What You Need To Know About The 9 States Voting On Marijuana Legalization This November
I’m not sure about you, but I can definitely feel the heat of the upcoming election. Nine states will be helping plant the seeds on legalization as they vote on ballot initiatives to regulate marijuana. It’s an exciting time for ganjapreneurs as well as all those in the community who have been working so hard with high hopes of one day finally legalizing the plant - and making it more accessible to those who need it.
Recent polls show that these ballot initiatives have enough support from voters, although let’s be realistic: it’s still pretty hazy that all of these will pass.
For now, let’s weed out these initiatives and get the current facts on each of them:
Five states will be voting on recreational use of marijuana. If all of these are passed, there would be a total of nine states in the country that would allow for recreational cannabis use. Currently, the only states that allow adults to buy pot at licensed stores include Washington, Colorado, Alaska, and Oregon.
California, Proposition 64, “Adult Use of Marijuana Act” (AUMA)
If all goes well, the AUMA will allow recreational use of marijuana for adults 21 and above starting 2018, and will legalize cannabis and hemp. The Bureau of Marijuana Control would oversee dispensaries while commercial cultivation and licensing will be handled by the Department of Food and Agriculture. Adults would be permitted to grow up to 6 marijuana plants at home for personal use but California’s municipalities can still regulate various aspects of home cultivation. The AUMA has provisions for marketing as it will ban dispensaries and ads 600 feet from schools.
Under Prop 64, current medical marijuana patients will need to get a new prescription from doctors which will have to meet the new rigid standards by January 1, 2018. Medical marijuana providers will be able to apply for tax exemptions. The act would also allow a destruction of records for minor marijuana convictions as well as possible resentencing.
The prospects for California do look good - it is after all, the pioneer of the marijuana movement in the United States AND the largest consumer of pot. In fact if you took into consideration the revenue that California’s legal marijuana market has brought in then that would already be equivalent to the 8th biggest annual GDP in the world. Adding a legal marijuana market will increase that at least a thousandfold as it would tap millions of new users and give Uncle Sam a massive population for marijuana research test subjects.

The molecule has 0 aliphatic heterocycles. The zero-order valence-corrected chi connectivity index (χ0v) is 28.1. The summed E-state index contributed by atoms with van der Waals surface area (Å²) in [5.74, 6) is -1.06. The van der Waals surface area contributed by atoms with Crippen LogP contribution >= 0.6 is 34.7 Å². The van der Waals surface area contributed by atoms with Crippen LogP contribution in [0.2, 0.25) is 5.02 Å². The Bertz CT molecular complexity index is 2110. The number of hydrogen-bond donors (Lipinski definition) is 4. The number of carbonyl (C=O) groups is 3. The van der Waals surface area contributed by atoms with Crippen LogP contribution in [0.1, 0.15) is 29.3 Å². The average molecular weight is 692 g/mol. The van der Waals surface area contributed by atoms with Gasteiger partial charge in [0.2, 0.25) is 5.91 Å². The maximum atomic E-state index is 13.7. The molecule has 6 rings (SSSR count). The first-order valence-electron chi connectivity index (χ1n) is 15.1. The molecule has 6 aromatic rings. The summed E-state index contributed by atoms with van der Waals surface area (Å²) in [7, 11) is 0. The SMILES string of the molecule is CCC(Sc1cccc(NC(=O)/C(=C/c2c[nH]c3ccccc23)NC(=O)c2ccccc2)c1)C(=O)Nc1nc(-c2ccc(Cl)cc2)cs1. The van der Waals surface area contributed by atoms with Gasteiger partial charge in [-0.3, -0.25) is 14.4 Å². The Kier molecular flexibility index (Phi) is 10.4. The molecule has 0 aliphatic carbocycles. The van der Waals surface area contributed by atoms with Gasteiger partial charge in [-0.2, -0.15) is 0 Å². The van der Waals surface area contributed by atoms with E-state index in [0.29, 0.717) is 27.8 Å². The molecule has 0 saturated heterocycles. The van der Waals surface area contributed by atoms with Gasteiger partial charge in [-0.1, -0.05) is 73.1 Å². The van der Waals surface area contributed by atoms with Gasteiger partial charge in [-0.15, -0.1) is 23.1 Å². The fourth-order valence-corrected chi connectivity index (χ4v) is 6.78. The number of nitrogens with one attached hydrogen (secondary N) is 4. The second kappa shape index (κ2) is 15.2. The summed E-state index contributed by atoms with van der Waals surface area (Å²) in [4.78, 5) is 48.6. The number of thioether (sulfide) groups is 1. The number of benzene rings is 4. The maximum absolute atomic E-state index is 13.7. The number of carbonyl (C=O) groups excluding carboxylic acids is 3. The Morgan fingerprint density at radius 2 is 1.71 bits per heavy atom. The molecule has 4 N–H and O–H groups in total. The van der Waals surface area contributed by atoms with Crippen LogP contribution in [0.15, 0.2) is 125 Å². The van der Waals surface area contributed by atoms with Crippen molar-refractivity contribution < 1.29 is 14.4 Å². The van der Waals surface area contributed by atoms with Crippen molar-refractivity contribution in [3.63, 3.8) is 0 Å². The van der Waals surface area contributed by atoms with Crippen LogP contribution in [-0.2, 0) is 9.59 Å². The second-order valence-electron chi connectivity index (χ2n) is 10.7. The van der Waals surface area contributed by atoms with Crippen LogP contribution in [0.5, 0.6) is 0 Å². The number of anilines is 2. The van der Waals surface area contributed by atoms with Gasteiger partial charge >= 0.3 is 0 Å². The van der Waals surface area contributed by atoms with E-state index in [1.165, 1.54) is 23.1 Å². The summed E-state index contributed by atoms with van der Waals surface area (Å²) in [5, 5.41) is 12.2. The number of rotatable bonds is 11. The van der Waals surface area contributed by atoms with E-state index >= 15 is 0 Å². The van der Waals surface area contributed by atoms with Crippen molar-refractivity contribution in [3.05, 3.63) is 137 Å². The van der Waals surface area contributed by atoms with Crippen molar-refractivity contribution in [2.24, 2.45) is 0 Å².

Nevada, Question 2, “Initiative to Regulate and Tax Marijuana.”
Question 2 would allow for possession as well as adult use, and The Department of Taxation will be in charge of issuing licenses and coming up with standards for qualification. The program will allow adults to grow up to 6 plants or 12 per home provided that they are 25 miles from a dispensary.
Public use is not allowed, violators will be slapped with a $600 penalty. Through zoning and land use laws, the local government of Nevada would be able to ban marijuana-related businesses 1,000 feet from schools. Up to 80 retail licenses can be issued in counties that are home to a population of over 700,000.
Counties with less than 700,000 but over 100,000 can be issued up to 20 licenses. At most, 4 dispensaries will be permitted in counties with a population of less than 100,000 but over 55,000, while 2 dispensaries will be allowed for counties with less than 55,000. Beginning January 1, 2018, the Tax Department will be able to accept applications.
Out of the 9 states who are voting this on pot this fall, Nevada was actually the first to find out that they had an initiative on the ballot. It seems only natural that legalizing pot would be the next step for Nevada considering it’s where Sin City is at - not to mention several dispensaries have already established themselves hoping to get a piece out of the pot pie.
Arizona, Proposition 205, “Regulation and Taxation of Marijuana Act.”
Under Proposition 205, several new marijuana authorities will be established to oversee and police the industry. One of these would be the formation of a Department of Marijuana Licenses and Control. Another would be the creation of seven Marijuana Commissions made up of 3 industry reps as well as 4 members with no financial ties to the industry.